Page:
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NOVEL INSECTICIDES OFFER SUSTAINABLE OPTIONS FOR FRUIT FLY CONTROL https://www.mq.edu.au/newsroom/2020/07/28/novel-insecticides-offer-sustainable-options-for-fruit-fly-control/ Tue, 28 Jul 2020 02:49:49 +0000 http://www.mq.edu.au/newsroom/?p=47102 Pesticides are an important tool for managing horticultural pests, but to be sustainable their use must be offset against their negative impacts. Researchers at Macquarie University’s Applied BioSciences and Department of Molecular Sciences are tackling this challenge by working to develop novel pesticides which offer effective but softer options compared to their counterparts.

A key challenge for pesticide use is the unintended or off target impact upon insects, animals, plants, growers, and consumers. In practice one method of managing this is by using an insect lure or bait and a pesticide in combination. While this offers a more targeted approach and reduces adverse activity such as blanket spraying it can still have safety or effectiveness issues.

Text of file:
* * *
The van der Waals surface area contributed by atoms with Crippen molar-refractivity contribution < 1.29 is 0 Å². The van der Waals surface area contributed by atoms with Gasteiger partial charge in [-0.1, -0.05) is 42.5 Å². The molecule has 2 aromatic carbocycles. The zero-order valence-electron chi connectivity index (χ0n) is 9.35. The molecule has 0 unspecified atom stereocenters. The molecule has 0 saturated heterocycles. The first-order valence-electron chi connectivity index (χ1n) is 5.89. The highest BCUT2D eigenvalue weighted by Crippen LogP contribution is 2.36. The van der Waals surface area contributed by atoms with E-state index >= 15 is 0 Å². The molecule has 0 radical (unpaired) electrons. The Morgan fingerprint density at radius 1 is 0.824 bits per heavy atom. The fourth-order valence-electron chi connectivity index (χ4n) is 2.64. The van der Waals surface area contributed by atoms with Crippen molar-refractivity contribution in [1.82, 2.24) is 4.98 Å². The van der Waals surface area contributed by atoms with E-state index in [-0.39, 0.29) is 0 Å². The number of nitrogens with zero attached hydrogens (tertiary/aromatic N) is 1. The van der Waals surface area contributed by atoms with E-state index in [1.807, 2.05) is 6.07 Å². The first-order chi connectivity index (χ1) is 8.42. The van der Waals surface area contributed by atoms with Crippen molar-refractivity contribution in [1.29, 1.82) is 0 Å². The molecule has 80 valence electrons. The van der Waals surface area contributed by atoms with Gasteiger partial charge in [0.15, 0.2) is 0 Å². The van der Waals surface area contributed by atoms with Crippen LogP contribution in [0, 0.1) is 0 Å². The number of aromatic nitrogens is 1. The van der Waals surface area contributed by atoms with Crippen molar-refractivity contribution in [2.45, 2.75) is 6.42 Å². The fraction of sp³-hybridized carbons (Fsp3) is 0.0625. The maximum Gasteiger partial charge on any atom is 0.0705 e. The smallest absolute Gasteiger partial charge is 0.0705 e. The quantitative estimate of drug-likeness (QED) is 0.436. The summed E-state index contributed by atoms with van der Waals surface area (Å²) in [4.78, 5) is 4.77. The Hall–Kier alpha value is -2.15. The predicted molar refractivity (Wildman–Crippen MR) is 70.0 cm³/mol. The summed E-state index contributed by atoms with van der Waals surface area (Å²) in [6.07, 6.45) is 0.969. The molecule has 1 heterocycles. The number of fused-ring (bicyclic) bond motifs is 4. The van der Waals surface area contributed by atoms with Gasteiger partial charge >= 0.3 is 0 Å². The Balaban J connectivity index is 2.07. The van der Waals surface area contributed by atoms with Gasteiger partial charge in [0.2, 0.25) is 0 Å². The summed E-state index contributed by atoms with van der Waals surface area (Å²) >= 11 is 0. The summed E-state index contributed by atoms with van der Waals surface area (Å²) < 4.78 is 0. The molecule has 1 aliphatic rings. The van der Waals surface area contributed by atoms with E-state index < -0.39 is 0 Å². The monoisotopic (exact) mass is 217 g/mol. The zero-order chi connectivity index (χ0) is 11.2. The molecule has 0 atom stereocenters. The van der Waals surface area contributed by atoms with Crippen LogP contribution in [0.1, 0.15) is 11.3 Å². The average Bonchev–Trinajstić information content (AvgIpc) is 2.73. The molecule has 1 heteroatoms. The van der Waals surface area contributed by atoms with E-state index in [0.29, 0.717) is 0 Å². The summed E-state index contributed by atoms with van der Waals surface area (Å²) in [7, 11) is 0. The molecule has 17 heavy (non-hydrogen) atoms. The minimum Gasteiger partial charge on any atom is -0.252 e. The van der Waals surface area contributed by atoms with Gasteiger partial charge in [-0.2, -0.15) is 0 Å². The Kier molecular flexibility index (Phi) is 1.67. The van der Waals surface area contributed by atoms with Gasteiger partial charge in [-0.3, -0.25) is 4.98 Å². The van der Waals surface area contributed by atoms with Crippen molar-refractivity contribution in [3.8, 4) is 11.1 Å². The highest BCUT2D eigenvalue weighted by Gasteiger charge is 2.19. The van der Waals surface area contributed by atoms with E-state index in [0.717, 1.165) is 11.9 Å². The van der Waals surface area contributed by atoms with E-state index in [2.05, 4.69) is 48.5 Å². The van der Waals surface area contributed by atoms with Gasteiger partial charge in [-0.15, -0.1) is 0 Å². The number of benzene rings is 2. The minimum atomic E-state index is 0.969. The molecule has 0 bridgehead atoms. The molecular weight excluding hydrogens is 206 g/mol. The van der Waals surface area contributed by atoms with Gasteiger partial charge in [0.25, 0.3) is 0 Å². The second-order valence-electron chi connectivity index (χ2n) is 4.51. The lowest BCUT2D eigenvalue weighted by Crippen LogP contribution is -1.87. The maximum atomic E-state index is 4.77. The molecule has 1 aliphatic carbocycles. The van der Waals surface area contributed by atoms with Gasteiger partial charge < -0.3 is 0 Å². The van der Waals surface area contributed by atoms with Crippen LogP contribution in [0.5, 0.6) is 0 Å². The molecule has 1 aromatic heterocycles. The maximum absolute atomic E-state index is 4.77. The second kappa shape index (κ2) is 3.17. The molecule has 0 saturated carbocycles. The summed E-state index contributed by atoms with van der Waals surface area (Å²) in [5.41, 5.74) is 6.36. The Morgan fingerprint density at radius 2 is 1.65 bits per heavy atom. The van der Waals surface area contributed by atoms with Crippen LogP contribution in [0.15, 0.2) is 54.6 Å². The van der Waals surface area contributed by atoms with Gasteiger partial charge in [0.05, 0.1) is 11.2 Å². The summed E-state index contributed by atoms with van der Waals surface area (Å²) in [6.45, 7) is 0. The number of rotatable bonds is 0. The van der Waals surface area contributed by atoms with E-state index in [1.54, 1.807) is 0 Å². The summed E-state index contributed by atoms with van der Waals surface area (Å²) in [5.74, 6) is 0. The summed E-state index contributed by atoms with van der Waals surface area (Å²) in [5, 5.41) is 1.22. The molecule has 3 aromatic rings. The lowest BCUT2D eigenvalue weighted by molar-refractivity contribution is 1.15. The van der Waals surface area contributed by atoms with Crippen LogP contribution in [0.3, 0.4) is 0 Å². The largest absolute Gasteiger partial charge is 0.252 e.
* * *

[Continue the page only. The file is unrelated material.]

In a study published recently in the Journal of Pest Science researcher Dr Soo Park investigated the derivatives of  benzyl acetone. Benzyl acetone has a common structural feature with both cuelure and melolure, which are well-known non-toxic plant-based attractants of many pest species of fruit fly, including one of Australia’s most significant horticultural pests the Queensland fruit fly (Qfly).

Queensland fruit fly. Image by Wikipedia Commons

Queensland fruit fly. Image by Wikipedia Commons

Taking a lead from earlier work conducted with methyl eugenol, another plant based attractant, and oriental fruit flies, Dr Park theorized that incorporating the element fluorine with benzyl acetone may result in a compound which was both attractive to Qfly and toxic to them as well.

In an outdoor field cage experiment Dr Park assessed nine benzyl acetone compounds along with cuelure, and melolure to determine their attractiveness and toxicity to Qfly. Amazingly six of the compounds tested proved to be acute toxins and were as attractive to male Qfly as cuelure and melolure over the tested range.